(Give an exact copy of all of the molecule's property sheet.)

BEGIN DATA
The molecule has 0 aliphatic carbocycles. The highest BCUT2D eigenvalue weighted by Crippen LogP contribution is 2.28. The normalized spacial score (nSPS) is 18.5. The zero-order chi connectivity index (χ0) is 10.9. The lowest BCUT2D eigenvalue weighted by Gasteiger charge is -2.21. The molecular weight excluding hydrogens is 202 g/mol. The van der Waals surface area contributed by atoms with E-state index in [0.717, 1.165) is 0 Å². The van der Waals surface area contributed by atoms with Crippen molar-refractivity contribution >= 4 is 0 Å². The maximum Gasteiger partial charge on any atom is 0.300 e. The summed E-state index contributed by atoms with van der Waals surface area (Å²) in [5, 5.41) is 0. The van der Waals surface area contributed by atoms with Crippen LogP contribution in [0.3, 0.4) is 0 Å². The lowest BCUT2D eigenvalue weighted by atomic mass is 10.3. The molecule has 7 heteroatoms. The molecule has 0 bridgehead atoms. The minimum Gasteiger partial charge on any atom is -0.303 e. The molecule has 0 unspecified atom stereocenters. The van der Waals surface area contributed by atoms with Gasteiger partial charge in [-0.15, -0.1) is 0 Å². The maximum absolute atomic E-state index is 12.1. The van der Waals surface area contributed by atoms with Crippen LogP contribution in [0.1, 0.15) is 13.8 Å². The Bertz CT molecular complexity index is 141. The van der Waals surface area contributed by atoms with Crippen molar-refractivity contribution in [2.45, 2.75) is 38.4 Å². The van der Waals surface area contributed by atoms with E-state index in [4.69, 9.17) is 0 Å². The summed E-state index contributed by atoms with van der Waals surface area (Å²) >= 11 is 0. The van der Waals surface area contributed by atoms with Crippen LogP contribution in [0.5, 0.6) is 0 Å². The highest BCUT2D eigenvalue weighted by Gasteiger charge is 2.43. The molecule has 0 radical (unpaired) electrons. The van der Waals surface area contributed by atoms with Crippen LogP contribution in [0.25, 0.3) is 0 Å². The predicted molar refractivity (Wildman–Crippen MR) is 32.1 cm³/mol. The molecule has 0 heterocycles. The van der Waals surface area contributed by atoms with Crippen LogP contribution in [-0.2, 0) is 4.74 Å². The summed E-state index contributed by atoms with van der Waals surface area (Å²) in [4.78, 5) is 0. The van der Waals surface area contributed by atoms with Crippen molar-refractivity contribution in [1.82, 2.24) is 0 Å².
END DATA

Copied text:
The molecule has 0 aliphatic carbocycles. The highest BCUT2D eigenvalue weighted by Crippen LogP contribution is 2.28. The normalized spacial score (nSPS) is 18.5. The zero-order chi connectivity index (χ0) is 10.9. The lowest BCUT2D eigenvalue weighted by Gasteiger charge is -2.21. The molecular weight excluding hydrogens is 202 g/mol. The van der Waals surface area contributed by atoms with E-state index in [0.717, 1.165) is 0 Å². The van der Waals surface area contributed by atoms with Crippen molar-refractivity contribution >= 4 is 0 Å². The maximum Gasteiger partial charge on any atom is 0.300 e. The summed E-state index contributed by atoms with van der Waals surface area (Å²) in [5, 5.41) is 0. The van der Waals surface area contributed by atoms with Crippen LogP contribution in [0.3, 0.4) is 0 Å². The lowest BCUT2D eigenvalue weighted by atomic mass is 10.3. The molecule has 7 heteroatoms. The molecule has 0 bridgehead atoms. The minimum Gasteiger partial charge on any atom is -0.303 e. The molecule has 0 unspecified atom stereocenters. The van der Waals surface area contributed by atoms with Gasteiger partial charge in [-0.15, -0.1) is 0 Å². The maximum absolute atomic E-state index is 12.1. The van der Waals surface area contributed by atoms with Crippen LogP contribution in [0.1, 0.15) is 13.8 Å². The Bertz CT molecular complexity index is 141. The van der Waals surface area contributed by atoms with Crippen molar-refractivity contribution in [2.45, 2.75) is 38.4 Å². The van der Waals surface area contributed by atoms with E-state index in [4.69, 9.17) is 0 Å². The summed E-state index contributed by atoms with van der Waals surface area (Å²) >= 11 is 0. The van der Waals surface area contributed by atoms with Crippen LogP contribution in [0.5, 0.6) is 0 Å². The highest BCUT2D eigenvalue weighted by Gasteiger charge is 2.43. The molecule has 0 radical (unpaired) electrons. The van der Waals surface area contributed by atoms with Crippen LogP contribution in [0.25, 0.3) is 0 Å². The predicted molar refractivity (Wildman–Crippen MR) is 32.1 cm³/mol. The molecule has 0 heterocycles. The van der Waals surface area contributed by atoms with Crippen LogP contribution in [-0.2, 0) is 4.74 Å². The summed E-state index contributed by atoms with van der Waals surface area (Å²) in [4.78, 5) is 0. The van der Waals surface area contributed by atoms with Crippen molar-refractivity contribution in [1.82, 2.24) is 0 Å².